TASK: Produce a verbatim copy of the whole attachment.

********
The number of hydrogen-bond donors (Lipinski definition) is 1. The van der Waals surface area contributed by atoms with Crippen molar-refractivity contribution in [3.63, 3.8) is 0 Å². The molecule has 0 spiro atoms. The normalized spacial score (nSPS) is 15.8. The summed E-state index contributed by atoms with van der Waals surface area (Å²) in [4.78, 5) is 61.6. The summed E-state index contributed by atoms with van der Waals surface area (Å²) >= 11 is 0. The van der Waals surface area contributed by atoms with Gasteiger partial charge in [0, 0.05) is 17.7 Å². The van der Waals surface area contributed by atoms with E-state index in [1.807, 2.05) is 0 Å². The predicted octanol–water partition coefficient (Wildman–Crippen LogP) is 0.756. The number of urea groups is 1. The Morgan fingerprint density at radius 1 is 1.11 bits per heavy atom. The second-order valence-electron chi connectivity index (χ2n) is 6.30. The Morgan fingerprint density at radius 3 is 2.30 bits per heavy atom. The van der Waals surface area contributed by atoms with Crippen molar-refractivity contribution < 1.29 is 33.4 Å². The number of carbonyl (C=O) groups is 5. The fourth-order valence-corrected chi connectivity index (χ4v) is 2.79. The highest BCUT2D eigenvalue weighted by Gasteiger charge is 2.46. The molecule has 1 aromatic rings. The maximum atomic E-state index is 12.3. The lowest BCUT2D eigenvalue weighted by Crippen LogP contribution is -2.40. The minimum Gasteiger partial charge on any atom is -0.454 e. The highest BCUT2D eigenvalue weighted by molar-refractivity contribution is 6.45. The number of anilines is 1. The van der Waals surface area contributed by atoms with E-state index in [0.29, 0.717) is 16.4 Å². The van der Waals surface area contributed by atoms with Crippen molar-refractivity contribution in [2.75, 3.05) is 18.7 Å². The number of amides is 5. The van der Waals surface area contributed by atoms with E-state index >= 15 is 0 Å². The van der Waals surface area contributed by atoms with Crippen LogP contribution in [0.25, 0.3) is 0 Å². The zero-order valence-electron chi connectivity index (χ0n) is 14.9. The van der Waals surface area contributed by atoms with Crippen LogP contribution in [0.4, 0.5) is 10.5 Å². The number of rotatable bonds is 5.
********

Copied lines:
The number of hydrogen-bond donors (Lipinski definition) is 1. The van der Waals surface area contributed by atoms with Crippen molar-refractivity contribution in [3.63, 3.8) is 0 Å². The molecule has 0 spiro atoms. The normalized spacial score (nSPS) is 15.8. The summed E-state index contributed by atoms with van der Waals surface area (Å²) in [4.78, 5) is 61.6. The summed E-state index contributed by atoms with van der Waals surface area (Å²) >= 11 is 0. The van der Waals surface area contributed by atoms with Gasteiger partial charge in [0, 0.05) is 17.7 Å². The van der Waals surface area contributed by atoms with E-state index in [1.807, 2.05) is 0 Å². The predicted octanol–water partition coefficient (Wildman–Crippen LogP) is 0.756. The number of urea groups is 1. The Morgan fingerprint density at radius 1 is 1.11 bits per heavy atom. The second-order valence-electron chi connectivity index (χ2n) is 6.30. The Morgan fingerprint density at radius 3 is 2.30 bits per heavy atom. The van der Waals surface area contributed by atoms with Crippen molar-refractivity contribution < 1.29 is 33.4 Å². The number of carbonyl (C=O) groups is 5. The fourth-order valence-corrected chi connectivity index (χ4v) is 2.79. The highest BCUT2D eigenvalue weighted by Gasteiger charge is 2.46. The molecule has 1 aromatic rings. The maximum atomic E-state index is 12.3. The lowest BCUT2D eigenvalue weighted by Crippen LogP contribution is -2.40. The minimum Gasteiger partial charge on any atom is -0.454 e. The highest BCUT2D eigenvalue weighted by molar-refractivity contribution is 6.45. The number of anilines is 1. The van der Waals surface area contributed by atoms with E-state index in [0.29, 0.717) is 16.4 Å². The van der Waals surface area contributed by atoms with Crippen molar-refractivity contribution in [2.75, 3.05) is 18.7 Å². The number of amides is 5. The van der Waals surface area contributed by atoms with E-state index >= 15 is 0 Å². The van der Waals surface area contributed by atoms with Crippen LogP contribution in [0.25, 0.3) is 0 Å². The zero-order valence-electron chi connectivity index (χ0n) is 14.9. The van der Waals surface area contributed by atoms with Crippen LogP contribution in [0.4, 0.5) is 10.5 Å². The number of rotatable bonds is 5.